I wonder how many people realize that there is more than just one type of sloth? I’ll be honest and admit that until I started writing articles on this website, I had no idea that more than one type of sloth existed. I now know that there are several species of sloths in the animal kingdom and will expand on this further in this article. Specifically, I will discuss the topic of 2 toed sloth vs 3 toed sloth.
I will do so by presenting the different species of sloths that currently exist, describing each one of them in a bit of detail, presenting some of the differences between them, as well as presenting some of the similarities between them. Hopefully, the end result will be an informative, educational, and enjoyable article. So, let’s talk toes and sloths, shall we!
How Many Toes Are We Talking About Here?
Way back when, there was only one species of sloth that existed. As they evolved over a 35 to 40 million year period, two groups of sloths emerged – two-toed ones and three-toed ones. There are currently two species of two-toed sloths and four species of three-toed ones.
In the category of two-toed sloths, we have the Hoffman’s sloth (Choloepus hoffmanni) and the Linnaeus’s sloth (Choloepus didactylus). In the three-toed category, we have the Brown-throated sloth (Bradypus variegatus), the Maned sloth (Bradypus torquatus), the Pale-throated sloth (Bradypus tridactylus), and the Pygmy sloth (Bradypus pygmaeus).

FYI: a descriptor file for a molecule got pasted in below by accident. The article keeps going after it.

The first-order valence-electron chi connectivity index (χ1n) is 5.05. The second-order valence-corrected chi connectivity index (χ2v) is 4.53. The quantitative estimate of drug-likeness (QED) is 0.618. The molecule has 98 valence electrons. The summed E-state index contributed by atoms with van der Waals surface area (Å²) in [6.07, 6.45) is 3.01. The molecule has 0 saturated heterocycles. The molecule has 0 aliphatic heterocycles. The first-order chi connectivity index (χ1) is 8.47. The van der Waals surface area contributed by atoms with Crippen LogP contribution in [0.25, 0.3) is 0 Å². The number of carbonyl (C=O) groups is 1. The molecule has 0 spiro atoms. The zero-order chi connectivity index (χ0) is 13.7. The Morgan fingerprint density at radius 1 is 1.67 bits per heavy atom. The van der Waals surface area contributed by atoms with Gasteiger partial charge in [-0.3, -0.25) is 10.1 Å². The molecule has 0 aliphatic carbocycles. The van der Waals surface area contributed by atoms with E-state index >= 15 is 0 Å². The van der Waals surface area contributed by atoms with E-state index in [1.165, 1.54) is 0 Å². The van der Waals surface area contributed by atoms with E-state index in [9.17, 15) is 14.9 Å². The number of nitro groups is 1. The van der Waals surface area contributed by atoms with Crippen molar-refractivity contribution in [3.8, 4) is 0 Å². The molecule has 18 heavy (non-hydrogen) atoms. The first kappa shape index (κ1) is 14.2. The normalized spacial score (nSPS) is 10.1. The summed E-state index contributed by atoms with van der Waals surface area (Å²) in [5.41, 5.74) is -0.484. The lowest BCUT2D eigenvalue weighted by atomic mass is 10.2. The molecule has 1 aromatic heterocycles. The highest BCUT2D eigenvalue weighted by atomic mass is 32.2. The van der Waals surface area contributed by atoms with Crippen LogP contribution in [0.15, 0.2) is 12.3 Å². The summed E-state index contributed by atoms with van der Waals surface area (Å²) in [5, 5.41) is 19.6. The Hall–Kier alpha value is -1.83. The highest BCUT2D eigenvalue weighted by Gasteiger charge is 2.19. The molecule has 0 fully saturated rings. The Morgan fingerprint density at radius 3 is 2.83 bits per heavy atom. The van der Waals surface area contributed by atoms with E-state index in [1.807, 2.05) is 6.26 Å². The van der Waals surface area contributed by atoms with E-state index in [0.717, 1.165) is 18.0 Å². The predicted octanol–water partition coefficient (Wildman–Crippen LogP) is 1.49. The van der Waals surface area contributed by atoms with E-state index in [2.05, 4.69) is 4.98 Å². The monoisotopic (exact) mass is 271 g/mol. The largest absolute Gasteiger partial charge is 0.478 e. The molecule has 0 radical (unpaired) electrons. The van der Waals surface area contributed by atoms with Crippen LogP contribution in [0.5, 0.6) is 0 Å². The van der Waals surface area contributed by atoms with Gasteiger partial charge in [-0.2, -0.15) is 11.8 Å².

From a purely anatomical/biological perspective, all sloths actually have three toes but the two-toed sloths only have two fingers. A more accurate description would be to call them three-fingered and two-fingered sloths (which some people do).
The Six Sloths Described
While each of the six species of sloths share some similarities, there are also several differences between them, too. A brief description of each of the six species of sloths is summarized here:
- Hoffman’s sloth (Choloepus hoffmanni) – this sloth can be found in Bolivia, Brazil, Colombia, Costa Rica, Ecuador, Honduras, Nicaragua, Panama, Peru, and Venezuela. This particular sloth species loves being way, way up in the rainforest trees.
- Linnaeus’s sloth (Choloepus didactylus) – this sloth lives in Brazil, Colombia, Ecuador, Guyana, Peru, Suriname, and Venezuela. This particular sloth has a home range of approximately 10 acres, which is around 0.04 square kilometers.
- Brown-throated sloth (Bradypus variegatus) – living in Argentina, Bolivia, Brazil, Colombia, Costa Rica, Ecuador, Honduras, Nicaragua, Panama, Peru, and Venezuela, this particular sloth can be found in various forests, and even in swamps.
- Maned sloth (Bradypus torquatus) – this sloth can only be found in a small part of Brazil and can have a home range of almost 15 acres, which is about 0.06 square kilometers.
- Pale-throated sloth (Bradypus tridactylus) – this sloth lives in Brazil, Colombia, French Guiana, Guyana, Suriname, and Venezuela. This particular sloth enjoys leading a solitary existence and rarely leaves the comfort of the trees.